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The Memotech MTX Series      

MTX DRAM Operation



MTX 500/512/RS128

To understand how the RAM in an MTX 500/512/RS128 computer works, including how the RAM differentiates between a Refresh cycle and a Read or Write operation, it is useful to refer to the timing diagrams for the OKI MSM3764 RAM as used in the MTX512.

It can be seen from the Read Cycle diagram that for a Read operation (Write is similar), the RAS signal transitions from High to Low for a defined period, tRAS, for a Read command to  be executed, the CAS signal must also transition from High to Low before the end of the RAS  strobe.

For a DRAM Refresh operation, the CAS transition is absent and the RAM interprets the RAS only strobe as an instruction to refresh the row referenced by the lowest 7 bits on the address bus.

As described on the previous page, by arranging a 64k RAM as a 128 x 512 matrix, or, in the case of the OKI MSM3764, by arranging the memory calls as two "halves", each having a 128 row x 256 column structure and refreshing them at the same time, the Z80 is capable of addressing 64k RAM chips as used in the MTX512, and these are refreshed at the same speed as a 16k RAM would be.

The essential memory control signals generated by the MTX are described on the Next Page.


MTX 512S2

As described on the previous page, applying the RAS only method of memory refresh using the Z80 processor's internal refresh controller/counter only provides for row addresses in the 7 bit range, i.e., 0 to 12710 bits or 12810 rows. This is fine for RAM such as the MSM3764 used in the MTX512, this RAM uses 128 refresh cycles to refresh all rows in the RAM.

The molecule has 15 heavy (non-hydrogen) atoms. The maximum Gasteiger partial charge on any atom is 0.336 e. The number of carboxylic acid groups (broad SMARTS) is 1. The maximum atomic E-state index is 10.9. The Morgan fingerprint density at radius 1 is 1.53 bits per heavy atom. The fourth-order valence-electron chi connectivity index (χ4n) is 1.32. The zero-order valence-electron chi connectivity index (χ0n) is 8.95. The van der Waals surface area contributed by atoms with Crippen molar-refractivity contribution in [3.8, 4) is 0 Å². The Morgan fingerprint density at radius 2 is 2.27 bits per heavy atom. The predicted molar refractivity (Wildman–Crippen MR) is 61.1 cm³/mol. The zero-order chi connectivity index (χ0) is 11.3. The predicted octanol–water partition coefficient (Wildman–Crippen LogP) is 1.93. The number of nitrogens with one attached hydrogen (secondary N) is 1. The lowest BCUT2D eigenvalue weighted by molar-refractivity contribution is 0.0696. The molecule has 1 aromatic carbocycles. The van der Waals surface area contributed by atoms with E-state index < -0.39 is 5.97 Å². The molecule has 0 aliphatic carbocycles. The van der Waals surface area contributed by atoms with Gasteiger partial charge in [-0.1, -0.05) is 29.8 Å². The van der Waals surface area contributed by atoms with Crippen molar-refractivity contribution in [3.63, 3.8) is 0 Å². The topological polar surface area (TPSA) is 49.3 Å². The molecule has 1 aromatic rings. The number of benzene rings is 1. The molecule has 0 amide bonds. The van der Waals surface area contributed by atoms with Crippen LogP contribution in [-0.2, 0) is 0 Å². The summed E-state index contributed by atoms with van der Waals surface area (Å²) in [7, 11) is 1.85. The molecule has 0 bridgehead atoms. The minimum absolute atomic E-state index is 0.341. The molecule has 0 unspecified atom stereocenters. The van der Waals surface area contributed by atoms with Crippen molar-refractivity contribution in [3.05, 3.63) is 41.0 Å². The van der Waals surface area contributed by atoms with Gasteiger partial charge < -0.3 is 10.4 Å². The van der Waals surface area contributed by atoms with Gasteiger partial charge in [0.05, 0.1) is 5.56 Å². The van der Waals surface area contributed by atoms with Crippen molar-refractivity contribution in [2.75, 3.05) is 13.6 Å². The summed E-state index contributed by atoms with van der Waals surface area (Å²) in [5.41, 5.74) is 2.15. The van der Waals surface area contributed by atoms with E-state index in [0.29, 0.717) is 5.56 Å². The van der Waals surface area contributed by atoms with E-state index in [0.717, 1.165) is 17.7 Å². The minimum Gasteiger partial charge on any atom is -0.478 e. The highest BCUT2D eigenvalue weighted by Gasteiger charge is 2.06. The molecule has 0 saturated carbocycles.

However, larger RAMs such as the MSM41256 or the TMS41256 used in some MTX512S2 computers, require 256 refresh cycles to fully refresh the DRAM, requiring an 8-bit counter - beyond the limit of the Z80's internal refresh counter. Installing 256K RAM on the MTX computer board and using RAS only refresh, Memotech would have had to make significant modification to the memory circuit to provide for an 8 bit counter.

However, 256K memories also support the CAS before RAS addressing technique. In this method, the refresh counter is internal to the DRAM and the address bus inputs are not used, i.e., the RAM has an on-chip refresh capability.

As the timing diagram for a MSM41256 RAM shows, the CAS signal goes low before RAS and the RAM uses this sequence of events, along with its internal counter to refresh the required memory cell row.

Small modifications to the MTX computer board are required to support CAS before RAS refresh but the modification are much simpler than creating an 8 bit refresh counter would have been. The modifications, (discussed later), along with the changes to support the additional address line required to address 256K of RAM (A8) are visible by the jumper wires soldered to an MTX512S2 computer board. 


 Z80 Processor DRAM Interface  <  Previous Page   Goto   Next Page  >  MTX Memory Control Signals


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